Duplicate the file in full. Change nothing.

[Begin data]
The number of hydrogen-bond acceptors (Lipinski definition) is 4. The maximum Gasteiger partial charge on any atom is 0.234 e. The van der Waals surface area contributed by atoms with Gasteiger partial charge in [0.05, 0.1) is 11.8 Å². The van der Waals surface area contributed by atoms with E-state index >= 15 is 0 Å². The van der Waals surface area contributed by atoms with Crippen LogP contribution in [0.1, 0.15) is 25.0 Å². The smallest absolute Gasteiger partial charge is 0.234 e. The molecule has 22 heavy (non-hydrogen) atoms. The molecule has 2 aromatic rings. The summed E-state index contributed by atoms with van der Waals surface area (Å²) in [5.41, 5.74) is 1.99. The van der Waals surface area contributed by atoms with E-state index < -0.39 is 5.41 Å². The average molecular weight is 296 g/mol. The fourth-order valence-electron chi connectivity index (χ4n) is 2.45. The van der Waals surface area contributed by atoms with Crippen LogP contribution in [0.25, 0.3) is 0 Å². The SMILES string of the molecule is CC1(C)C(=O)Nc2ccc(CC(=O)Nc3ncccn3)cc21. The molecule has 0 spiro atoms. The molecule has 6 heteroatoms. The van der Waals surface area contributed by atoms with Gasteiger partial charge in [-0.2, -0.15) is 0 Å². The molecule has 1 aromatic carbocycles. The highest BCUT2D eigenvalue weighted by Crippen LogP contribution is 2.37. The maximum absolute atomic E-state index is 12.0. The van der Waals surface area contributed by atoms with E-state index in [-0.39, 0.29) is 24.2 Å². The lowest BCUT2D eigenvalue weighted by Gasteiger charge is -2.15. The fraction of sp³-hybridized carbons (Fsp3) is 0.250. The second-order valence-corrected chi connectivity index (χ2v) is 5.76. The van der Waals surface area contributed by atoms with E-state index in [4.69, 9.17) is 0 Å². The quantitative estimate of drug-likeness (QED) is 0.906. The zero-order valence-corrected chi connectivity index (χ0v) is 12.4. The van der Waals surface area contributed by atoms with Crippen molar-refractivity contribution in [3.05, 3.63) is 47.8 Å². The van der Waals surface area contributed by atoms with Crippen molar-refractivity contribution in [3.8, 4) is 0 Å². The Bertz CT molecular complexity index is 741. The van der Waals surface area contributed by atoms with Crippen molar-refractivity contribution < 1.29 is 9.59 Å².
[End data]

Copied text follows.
The number of hydrogen-bond acceptors (Lipinski definition) is 4. The maximum Gasteiger partial charge on any atom is 0.234 e. The van der Waals surface area contributed by atoms with Gasteiger partial charge in [0.05, 0.1) is 11.8 Å². The van der Waals surface area contributed by atoms with E-state index >= 15 is 0 Å². The van der Waals surface area contributed by atoms with Crippen LogP contribution in [0.1, 0.15) is 25.0 Å². The smallest absolute Gasteiger partial charge is 0.234 e. The molecule has 22 heavy (non-hydrogen) atoms. The molecule has 2 aromatic rings. The summed E-state index contributed by atoms with van der Waals surface area (Å²) in [5.41, 5.74) is 1.99. The van der Waals surface area contributed by atoms with E-state index < -0.39 is 5.41 Å². The average molecular weight is 296 g/mol. The fourth-order valence-electron chi connectivity index (χ4n) is 2.45. The van der Waals surface area contributed by atoms with Crippen LogP contribution in [0.25, 0.3) is 0 Å². The SMILES string of the molecule is CC1(C)C(=O)Nc2ccc(CC(=O)Nc3ncccn3)cc21. The molecule has 0 spiro atoms. The molecule has 6 heteroatoms. The van der Waals surface area contributed by atoms with Gasteiger partial charge in [-0.2, -0.15) is 0 Å². The molecule has 1 aromatic carbocycles. The highest BCUT2D eigenvalue weighted by Crippen LogP contribution is 2.37. The maximum absolute atomic E-state index is 12.0. The van der Waals surface area contributed by atoms with E-state index in [-0.39, 0.29) is 24.2 Å². The lowest BCUT2D eigenvalue weighted by Gasteiger charge is -2.15. The fraction of sp³-hybridized carbons (Fsp3) is 0.250. The second-order valence-corrected chi connectivity index (χ2v) is 5.76. The van der Waals surface area contributed by atoms with E-state index in [4.69, 9.17) is 0 Å². The quantitative estimate of drug-likeness (QED) is 0.906. The zero-order valence-corrected chi connectivity index (χ0v) is 12.4. The van der Waals surface area contributed by atoms with Crippen molar-refractivity contribution in [3.05, 3.63) is 47.8 Å². The van der Waals surface area contributed by atoms with Crippen molar-refractivity contribution in [3.8, 4) is 0 Å². The Bertz CT molecular complexity index is 741. The van der Waals surface area contributed by atoms with Crippen molar-refractivity contribution < 1.29 is 9.59 Å².